"I understand," Mr. Craven answered. "Take Miss Mary away now and send Pitcher to me."

When Mrs. Medlock left her at the end of her own corridor Mary flew back to her room. She found Martha waiting there. Martha had, in fact, hurried back after she had removed the dinner service.

"I can have my garden!" cried Mary. "I may have it where I like! I am not going to have a governess for a long time! Your mother is coming to see me and I may go to your cottage! He says a little girl like me could not do any harm and I may do what I like—anywhere!"

"Eh!" said Martha delightedly, "that was nice of him wasn't it?"

"Martha," said Mary solemnly, "he is really a nice man, only his face is so miserable and his forehead is all drawn together."

She ran as quickly as she could to the garden. She had been away so much longer than she had thought she should and she knew Dickon would have to set out early on his five-mile walk. When she slipped through the door under the ivy, she saw he was not working where she had left him. The gardening tools were laid together under a tree. She ran to them, looking all round the place, but there was no Dickon to be seen. He had gone away and the secret garden was empty—except for the robin who had just flown across the wall and sat on a standard rose-bush watching her.

"He's gone," she said wofully. "Oh! was he—was he—was he only a wood fairy?"

Something white fastened to the standard rose-bush caught her eye. It was a piece of paper—in fact, it was a piece of the letter she had printed for Martha to send to Dickon. It was fastened on the bush with a long thorn, and in a minute she knew Dickon had left it there. There were some roughly printed letters on it and a sort of picture. At first she could not tell what it was. Then she saw it was meant for a nest with a bird sitting on it. Underneath were the printed letters and they said:

"I will cum bak."


Fifty Famous People  by James Baldwin

Another Wolf Story


"W OLF! Wolf! Wolf!"

Three farmers were walking across a field and looking eagerly for tracks in the soft ground. One carried a gun, one had a pitchfork, and the third had an ax.

"Wolf! Wolf! Wolf!" they cried, as they met another farmer coming over the hill.

"Where? where?" he asked.

"We don't know," was the answer, "but we saw her tracks down there by the brook. It's the same old wolf that has been skulking around here all winter."

"She killed three of my lambs last night," said the one whose name was David Brown.

"She's killed as many as twenty since the winter began," said Thomas Tanner.

"How do you know that it is only one beast that does all this mischief?" asked the fourth farmer, whose name was Israel Putnam.

"Because the tracks are always the same," answered David Brown. "They show that three toes have been lost from the left forefoot."

"She's been caught in a trap some time, I guess," said Putnam.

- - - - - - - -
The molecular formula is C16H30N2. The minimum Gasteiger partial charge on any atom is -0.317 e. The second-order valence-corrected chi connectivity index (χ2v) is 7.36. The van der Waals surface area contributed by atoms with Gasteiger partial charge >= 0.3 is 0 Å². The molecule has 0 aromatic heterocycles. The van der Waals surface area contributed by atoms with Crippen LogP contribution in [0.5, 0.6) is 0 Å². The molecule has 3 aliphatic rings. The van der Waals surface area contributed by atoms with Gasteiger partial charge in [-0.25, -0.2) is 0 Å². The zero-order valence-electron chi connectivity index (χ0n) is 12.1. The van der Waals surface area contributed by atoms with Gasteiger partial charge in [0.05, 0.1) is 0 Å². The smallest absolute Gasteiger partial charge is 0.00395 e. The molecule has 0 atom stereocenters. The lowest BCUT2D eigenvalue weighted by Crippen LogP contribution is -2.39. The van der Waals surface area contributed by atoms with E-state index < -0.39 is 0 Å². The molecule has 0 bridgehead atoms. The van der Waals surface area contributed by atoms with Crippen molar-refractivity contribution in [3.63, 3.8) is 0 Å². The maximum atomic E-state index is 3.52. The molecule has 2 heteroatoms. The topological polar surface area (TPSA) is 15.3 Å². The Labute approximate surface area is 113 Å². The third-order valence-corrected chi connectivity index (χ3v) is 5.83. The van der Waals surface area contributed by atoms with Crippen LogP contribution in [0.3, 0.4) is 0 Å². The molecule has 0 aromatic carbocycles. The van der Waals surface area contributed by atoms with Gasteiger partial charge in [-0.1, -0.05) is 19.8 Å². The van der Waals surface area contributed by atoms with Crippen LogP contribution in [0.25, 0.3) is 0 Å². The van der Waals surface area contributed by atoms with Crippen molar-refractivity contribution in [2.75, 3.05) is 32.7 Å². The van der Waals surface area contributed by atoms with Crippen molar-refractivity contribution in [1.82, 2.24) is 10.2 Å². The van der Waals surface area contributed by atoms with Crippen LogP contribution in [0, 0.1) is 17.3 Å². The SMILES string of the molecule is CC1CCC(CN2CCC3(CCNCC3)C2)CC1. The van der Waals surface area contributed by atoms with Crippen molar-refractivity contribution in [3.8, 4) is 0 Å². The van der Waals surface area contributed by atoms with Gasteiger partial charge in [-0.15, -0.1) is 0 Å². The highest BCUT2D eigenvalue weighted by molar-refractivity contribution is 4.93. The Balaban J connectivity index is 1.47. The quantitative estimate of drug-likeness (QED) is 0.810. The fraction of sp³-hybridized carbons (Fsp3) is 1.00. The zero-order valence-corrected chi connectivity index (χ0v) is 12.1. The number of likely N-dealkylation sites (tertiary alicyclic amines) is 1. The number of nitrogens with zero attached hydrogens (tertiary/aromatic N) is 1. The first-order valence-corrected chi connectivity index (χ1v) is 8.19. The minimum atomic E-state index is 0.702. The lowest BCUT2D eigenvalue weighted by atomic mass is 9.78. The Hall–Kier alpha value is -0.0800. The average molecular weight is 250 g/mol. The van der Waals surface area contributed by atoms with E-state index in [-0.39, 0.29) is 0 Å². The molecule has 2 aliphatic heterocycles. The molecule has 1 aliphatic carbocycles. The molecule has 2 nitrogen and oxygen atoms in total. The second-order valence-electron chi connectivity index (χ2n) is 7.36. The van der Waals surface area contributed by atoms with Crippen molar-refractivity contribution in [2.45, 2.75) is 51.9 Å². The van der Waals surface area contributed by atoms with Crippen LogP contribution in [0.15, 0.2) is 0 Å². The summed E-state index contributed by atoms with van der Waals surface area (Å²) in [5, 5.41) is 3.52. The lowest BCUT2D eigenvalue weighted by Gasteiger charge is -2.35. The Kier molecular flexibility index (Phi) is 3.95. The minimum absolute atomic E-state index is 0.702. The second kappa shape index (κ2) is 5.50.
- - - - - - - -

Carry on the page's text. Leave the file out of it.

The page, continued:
"Samuel Stark saw her the other morning," said Tanner. "He says she was a monster; and she was running straight toward the hills with a little lamb in her mouth. They say she has a family of young wolves up there; and that is why she kills so many lambs."

"Here are the tracks again," said Putnam.

They could be seen very plainly, for here the ground was quite muddy. The four men followed them for some distance, and then lost them on the hillside.

"Let us call the neighbors together and have a grand wolf hunt to-morrow," said Putnam. "We must put an end to this killing of lambs."

All the other men agreed to this, and they parted.


The next day twenty men and boys came together for the grand wolf hunt. They tracked the beast to the mouth of a cave, far up on the hills.

They shouted and threw stones into the cave. But the wolf was too wise to show herself. She lay hidden among some rocks, and nothing could make her stir.

"I will fetch her out," said Israel Putnam.

The opening to the cave was only a narrow hole between two rocks. Putnam stooped down and looked in. It was very dark there, and he could not see anything.

Then he tied a rope around his waist and said to his friends, "Take hold of the other end, boys. When I jerk it, then pull me out as quickly as you can."

He got down on his hands and knees and crawled into the cave. He crawled very slowly and carefully.

At last he saw something in the darkness that looked like two balls of fire. He knew that these were the eyes of the wolf. The wolf gave a low growl and made ready to meet him.

Putnam gave the rope a quick jerk and his friends pulled him out in great haste. They feared that the wolf was upon him; but he wished only to get his gun.

Soon, with the gun in one hand, he crept back into the cave. The wolf saw him. She growled so loudly that the men and boys outside were frightened.

But Putnam was not afraid. He raised his gun and fired at the great beast.

When his friends heard the gun they pulled the rope quickly and drew him out. It was no fun to be pulled over the sharp stones in that way; but it was better than to be bitten by the wolf.

Putnam loaded his gun again. Then he listened. There was not a sound inside of the cave. Perhaps the wolf was waiting to spring upon him.

He crept into the cave for the third time. There were no balls of fire to be seen now. No angry growl was heard. The wolf was dead.

Putnam stayed in the cave so long that his friends began to be alarmed. After a while, however, he gave the rope a quick jerk. Men and boys pulled with all their might; and Putnam and the wolf were drawn out together.

This happened when Israel Putnam was a young man. When the Revolutionary War began he was one of the first to hurry to Boston to help the people defend themselves against the British soldiers. He became famous as one of the bravest and best of the generals who fought to make our country free.